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Biogeochemical Cycles and Waste Management

Essay by   •  August 20, 2011  •  Essay  •  1,194 Words (5 Pages)  •  2,347 Views

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Waste is an issue that we all have to deal with everyday. Each person, whether they know it or not, generates waste. It is up to us to choose how we dispose of this waste, whether it is by recycling, reusing or disposing of it. The definition of waste is unused/ unavoidable materials for which there is no foreseeable economic demand [S.Knight-Lenihan (15/05/11)]. Waste management is a very important series of processes that is vital for the survival of our environment in terms of air water and land. If we did not have 'good waste management' our land, air and water quality would be heavily impacted. This essay will explain how good waste management is closely linked to understanding biological, chemical and geological cycles. The cycles this essay will elaborate on are: the water cycle, the carbon cycle and the nitrogen cycle. This essay will also include how poor landfill waste management impacts the quality of land air and water.

Through the study of the carbon cycle, understanding the relationship between the carbon cycle and good waste management is evident.

In the carbon cycle, through photosynthesis plants take in carbon dioxide. Carbon is distributed into animals when they eat plants or other animals, because carbon is found in everything living. When plants and animals decompose they release carbon dioxide. Animals breathe in oxygen and release carbon dioxide through respiration. When wood, leaves, coal or oil are burned, they release carbon dioxide. It eventually returns back to the atmosphere and through photosynthesis, plants will take it in again. Carbon leaches into the ground when plants and animals decompose, which forms fossil fuels such as oil or coal. In the form of cellulose some carbon is stored. Carbon is required to create proteins, fats and carbohydrates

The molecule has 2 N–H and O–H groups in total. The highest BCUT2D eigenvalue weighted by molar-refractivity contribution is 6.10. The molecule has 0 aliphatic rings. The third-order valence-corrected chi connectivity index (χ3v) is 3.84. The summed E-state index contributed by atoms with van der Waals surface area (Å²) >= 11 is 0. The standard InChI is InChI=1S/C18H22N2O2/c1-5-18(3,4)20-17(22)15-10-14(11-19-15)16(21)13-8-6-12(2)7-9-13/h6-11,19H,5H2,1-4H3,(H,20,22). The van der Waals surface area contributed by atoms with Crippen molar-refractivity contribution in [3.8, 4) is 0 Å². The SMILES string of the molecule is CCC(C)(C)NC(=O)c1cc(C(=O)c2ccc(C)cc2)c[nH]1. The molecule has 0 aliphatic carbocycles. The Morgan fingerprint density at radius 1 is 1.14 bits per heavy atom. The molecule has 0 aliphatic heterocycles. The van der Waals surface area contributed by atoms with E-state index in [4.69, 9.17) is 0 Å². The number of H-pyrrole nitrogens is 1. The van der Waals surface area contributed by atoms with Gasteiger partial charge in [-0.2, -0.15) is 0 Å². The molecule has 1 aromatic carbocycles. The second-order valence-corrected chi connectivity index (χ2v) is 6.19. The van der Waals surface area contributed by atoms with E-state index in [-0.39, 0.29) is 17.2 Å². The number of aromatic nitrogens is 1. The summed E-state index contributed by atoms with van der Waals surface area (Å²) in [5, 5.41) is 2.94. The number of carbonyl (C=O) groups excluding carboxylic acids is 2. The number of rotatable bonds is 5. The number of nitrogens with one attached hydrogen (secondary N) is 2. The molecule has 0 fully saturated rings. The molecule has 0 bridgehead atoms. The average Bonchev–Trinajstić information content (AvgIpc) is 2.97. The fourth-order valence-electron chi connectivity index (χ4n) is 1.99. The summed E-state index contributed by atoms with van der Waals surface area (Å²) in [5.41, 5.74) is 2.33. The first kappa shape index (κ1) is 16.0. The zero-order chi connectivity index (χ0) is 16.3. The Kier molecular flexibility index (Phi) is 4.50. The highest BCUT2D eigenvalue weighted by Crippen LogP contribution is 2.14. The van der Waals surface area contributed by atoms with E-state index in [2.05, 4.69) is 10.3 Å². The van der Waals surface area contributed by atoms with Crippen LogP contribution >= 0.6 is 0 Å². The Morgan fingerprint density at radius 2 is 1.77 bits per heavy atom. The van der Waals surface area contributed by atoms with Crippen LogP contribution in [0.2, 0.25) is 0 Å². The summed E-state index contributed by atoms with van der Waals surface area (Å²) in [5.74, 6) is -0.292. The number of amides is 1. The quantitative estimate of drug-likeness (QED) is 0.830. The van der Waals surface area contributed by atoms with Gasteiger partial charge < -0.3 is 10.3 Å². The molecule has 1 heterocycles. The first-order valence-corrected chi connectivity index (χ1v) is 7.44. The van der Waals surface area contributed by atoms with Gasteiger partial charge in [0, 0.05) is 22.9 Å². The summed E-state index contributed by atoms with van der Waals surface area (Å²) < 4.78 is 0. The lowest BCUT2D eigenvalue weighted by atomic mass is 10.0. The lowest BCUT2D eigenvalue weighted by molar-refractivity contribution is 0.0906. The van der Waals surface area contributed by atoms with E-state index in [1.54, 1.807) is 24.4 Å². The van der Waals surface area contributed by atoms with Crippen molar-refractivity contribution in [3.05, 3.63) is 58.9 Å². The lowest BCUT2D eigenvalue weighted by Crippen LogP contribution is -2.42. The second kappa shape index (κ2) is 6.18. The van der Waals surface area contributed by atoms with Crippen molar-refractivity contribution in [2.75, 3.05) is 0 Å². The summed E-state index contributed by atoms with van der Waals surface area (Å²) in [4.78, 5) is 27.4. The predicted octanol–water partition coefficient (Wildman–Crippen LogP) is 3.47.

(http://www.dummies.com/how-to/content/discovering-the-biogeochemical-cycles.html (2011) There is also other carbon contributors that are not natural sources. These can range from factories and landfills. Not only carbon is produced in landfills, but methane too. However there must be management and treatment imposed on these two gases, as they are both greenhouse gases. When these relatively hazardous greenhouse gases escape from the landfill they cause atmospheric pollution.

Through the study of the water cycle, understanding the relationship between the water cycle and good waste management is evident. The water cycle is a cycle of water transferal, where the water is transferred from soil into plants, from plants into animals, from animals into other animals (when an animal eats another), to perspiration of plants and animals, to the evaporation into the atmosphere due to the sun's heat, to the release of water when an animal or plant is decomposing. After evaporating into the atmosphere, the water is then distributed into larger bodies of water e.g. lakes, rivers, oceans, glaciers by rain, snow, sleet and hail. The water from decomposing plants and animals and rain, snow, sleet and hail gets into groundwater, increasing underground water supply, which again leads back to the beginning where plants absorb the water from the soil

(http://www.dummies.com/how-to/content/discovering-the-biogeochemical-cycles.html(2011)]. When linking the water cycle to landfills, when rain, hail or snow hits the surface area of a poor landfill waste management site, the water produced will leach through the waste layers which leads to contamination and becomes a leachate. The soil quality changes [S.Knight-Lenihan(lecture 1)]. More leachates will be produced in areas that have heavy rainfall and other aspects of the site such as shape, size, layout, concentrations of waste and topography will affect the coverage of the leachate, as the water will be seeping through at different rates, quantities and through different areas. (Munroe [2011]) In terms of leachates and the composition of leachates, the



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